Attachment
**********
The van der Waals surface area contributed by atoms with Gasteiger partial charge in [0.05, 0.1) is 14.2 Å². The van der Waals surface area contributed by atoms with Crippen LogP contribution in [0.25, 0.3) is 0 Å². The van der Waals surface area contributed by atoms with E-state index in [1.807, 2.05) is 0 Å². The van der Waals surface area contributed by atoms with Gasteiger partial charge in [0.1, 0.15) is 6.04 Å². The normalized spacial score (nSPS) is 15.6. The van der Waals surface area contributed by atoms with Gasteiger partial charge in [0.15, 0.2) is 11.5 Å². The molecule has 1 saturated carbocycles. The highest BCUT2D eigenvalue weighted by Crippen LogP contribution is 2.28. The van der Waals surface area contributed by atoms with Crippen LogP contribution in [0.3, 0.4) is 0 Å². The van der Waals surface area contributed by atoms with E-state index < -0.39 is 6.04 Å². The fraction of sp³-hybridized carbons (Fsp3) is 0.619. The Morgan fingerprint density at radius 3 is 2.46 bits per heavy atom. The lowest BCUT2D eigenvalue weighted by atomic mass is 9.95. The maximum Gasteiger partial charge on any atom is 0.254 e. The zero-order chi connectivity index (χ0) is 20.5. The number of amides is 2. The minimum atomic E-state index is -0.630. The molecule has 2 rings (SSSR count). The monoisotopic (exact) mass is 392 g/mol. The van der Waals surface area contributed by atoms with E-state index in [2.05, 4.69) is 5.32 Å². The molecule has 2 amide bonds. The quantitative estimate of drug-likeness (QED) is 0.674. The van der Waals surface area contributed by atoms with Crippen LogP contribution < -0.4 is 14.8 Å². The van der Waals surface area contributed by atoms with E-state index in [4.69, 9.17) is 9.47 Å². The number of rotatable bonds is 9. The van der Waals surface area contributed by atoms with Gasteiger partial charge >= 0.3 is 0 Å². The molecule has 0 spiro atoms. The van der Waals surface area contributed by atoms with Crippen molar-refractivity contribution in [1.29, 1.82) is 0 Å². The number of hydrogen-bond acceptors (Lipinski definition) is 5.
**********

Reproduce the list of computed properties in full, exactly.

The van der Waals surface area contributed by atoms with Gasteiger partial charge in [0.05, 0.1) is 14.2 Å². The van der Waals surface area contributed by atoms with Crippen LogP contribution in [0.25, 0.3) is 0 Å². The van der Waals surface area contributed by atoms with E-state index in [1.807, 2.05) is 0 Å². The van der Waals surface area contributed by atoms with Gasteiger partial charge in [0.1, 0.15) is 6.04 Å². The normalized spacial score (nSPS) is 15.6. The van der Waals surface area contributed by atoms with Gasteiger partial charge in [0.15, 0.2) is 11.5 Å². The molecule has 1 saturated carbocycles. The highest BCUT2D eigenvalue weighted by Crippen LogP contribution is 2.28. The van der Waals surface area contributed by atoms with Crippen LogP contribution in [0.3, 0.4) is 0 Å². The van der Waals surface area contributed by atoms with E-state index < -0.39 is 6.04 Å². The fraction of sp³-hybridized carbons (Fsp3) is 0.619. The Morgan fingerprint density at radius 3 is 2.46 bits per heavy atom. The lowest BCUT2D eigenvalue weighted by atomic mass is 9.95. The maximum Gasteiger partial charge on any atom is 0.254 e. The zero-order chi connectivity index (χ0) is 20.5. The number of amides is 2. The minimum atomic E-state index is -0.630. The molecule has 2 rings (SSSR count). The monoisotopic (exact) mass is 392 g/mol. The van der Waals surface area contributed by atoms with E-state index in [2.05, 4.69) is 5.32 Å². The molecule has 2 amide bonds. The quantitative estimate of drug-likeness (QED) is 0.674. The van der Waals surface area contributed by atoms with Crippen LogP contribution < -0.4 is 14.8 Å². The van der Waals surface area contributed by atoms with E-state index in [4.69, 9.17) is 9.47 Å². The number of rotatable bonds is 9. The van der Waals surface area contributed by atoms with Gasteiger partial charge >= 0.3 is 0 Å². The molecule has 0 spiro atoms. The van der Waals surface area contributed by atoms with Crippen molar-refractivity contribution in [1.29, 1.82) is 0 Å². The number of hydrogen-bond acceptors (Lipinski definition) is 5.